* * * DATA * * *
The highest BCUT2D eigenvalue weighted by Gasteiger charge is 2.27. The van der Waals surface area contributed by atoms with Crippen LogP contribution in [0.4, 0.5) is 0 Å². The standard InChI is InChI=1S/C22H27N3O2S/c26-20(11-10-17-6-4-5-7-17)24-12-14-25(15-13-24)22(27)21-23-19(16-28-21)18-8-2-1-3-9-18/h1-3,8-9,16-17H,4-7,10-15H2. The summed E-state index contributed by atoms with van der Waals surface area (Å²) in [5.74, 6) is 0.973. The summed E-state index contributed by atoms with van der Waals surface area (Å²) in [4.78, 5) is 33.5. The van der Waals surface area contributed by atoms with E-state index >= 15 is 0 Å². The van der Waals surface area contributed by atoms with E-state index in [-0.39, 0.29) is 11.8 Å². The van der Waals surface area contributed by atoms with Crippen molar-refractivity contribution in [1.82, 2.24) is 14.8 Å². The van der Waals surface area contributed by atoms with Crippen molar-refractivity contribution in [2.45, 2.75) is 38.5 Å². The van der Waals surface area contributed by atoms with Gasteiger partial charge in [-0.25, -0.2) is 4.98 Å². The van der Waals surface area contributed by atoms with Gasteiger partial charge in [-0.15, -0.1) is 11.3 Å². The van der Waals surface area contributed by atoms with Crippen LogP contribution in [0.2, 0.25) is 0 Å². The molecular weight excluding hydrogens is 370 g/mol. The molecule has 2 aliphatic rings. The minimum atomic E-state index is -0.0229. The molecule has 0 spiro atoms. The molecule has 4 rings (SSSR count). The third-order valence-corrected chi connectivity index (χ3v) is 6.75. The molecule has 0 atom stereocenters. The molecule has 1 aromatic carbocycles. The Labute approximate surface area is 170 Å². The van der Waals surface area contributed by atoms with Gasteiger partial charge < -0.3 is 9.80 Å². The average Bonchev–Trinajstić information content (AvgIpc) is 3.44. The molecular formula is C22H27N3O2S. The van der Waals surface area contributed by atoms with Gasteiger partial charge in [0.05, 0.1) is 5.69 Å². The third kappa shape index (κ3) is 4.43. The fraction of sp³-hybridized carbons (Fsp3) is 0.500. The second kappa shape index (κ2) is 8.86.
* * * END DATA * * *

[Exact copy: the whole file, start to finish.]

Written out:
The highest BCUT2D eigenvalue weighted by Gasteiger charge is 2.27. The van der Waals surface area contributed by atoms with Crippen LogP contribution in [0.4, 0.5) is 0 Å². The standard InChI is InChI=1S/C22H27N3O2S/c26-20(11-10-17-6-4-5-7-17)24-12-14-25(15-13-24)22(27)21-23-19(16-28-21)18-8-2-1-3-9-18/h1-3,8-9,16-17H,4-7,10-15H2. The summed E-state index contributed by atoms with van der Waals surface area (Å²) in [5.74, 6) is 0.973. The summed E-state index contributed by atoms with van der Waals surface area (Å²) in [4.78, 5) is 33.5. The van der Waals surface area contributed by atoms with E-state index >= 15 is 0 Å². The van der Waals surface area contributed by atoms with E-state index in [-0.39, 0.29) is 11.8 Å². The van der Waals surface area contributed by atoms with Crippen molar-refractivity contribution in [1.82, 2.24) is 14.8 Å². The van der Waals surface area contributed by atoms with Crippen molar-refractivity contribution in [2.45, 2.75) is 38.5 Å². The van der Waals surface area contributed by atoms with Gasteiger partial charge in [-0.25, -0.2) is 4.98 Å². The van der Waals surface area contributed by atoms with Gasteiger partial charge in [-0.15, -0.1) is 11.3 Å². The van der Waals surface area contributed by atoms with Crippen LogP contribution in [0.2, 0.25) is 0 Å². The molecular weight excluding hydrogens is 370 g/mol. The molecule has 2 aliphatic rings. The minimum atomic E-state index is -0.0229. The molecule has 0 spiro atoms. The molecule has 4 rings (SSSR count). The third-order valence-corrected chi connectivity index (χ3v) is 6.75. The molecule has 0 atom stereocenters. The molecule has 1 aromatic carbocycles. The Labute approximate surface area is 170 Å². The van der Waals surface area contributed by atoms with Gasteiger partial charge < -0.3 is 9.80 Å². The average Bonchev–Trinajstić information content (AvgIpc) is 3.44. The molecular formula is C22H27N3O2S. The van der Waals surface area contributed by atoms with Gasteiger partial charge in [0.05, 0.1) is 5.69 Å². The third kappa shape index (κ3) is 4.43. The fraction of sp³-hybridized carbons (Fsp3) is 0.500. The second kappa shape index (κ2) is 8.86.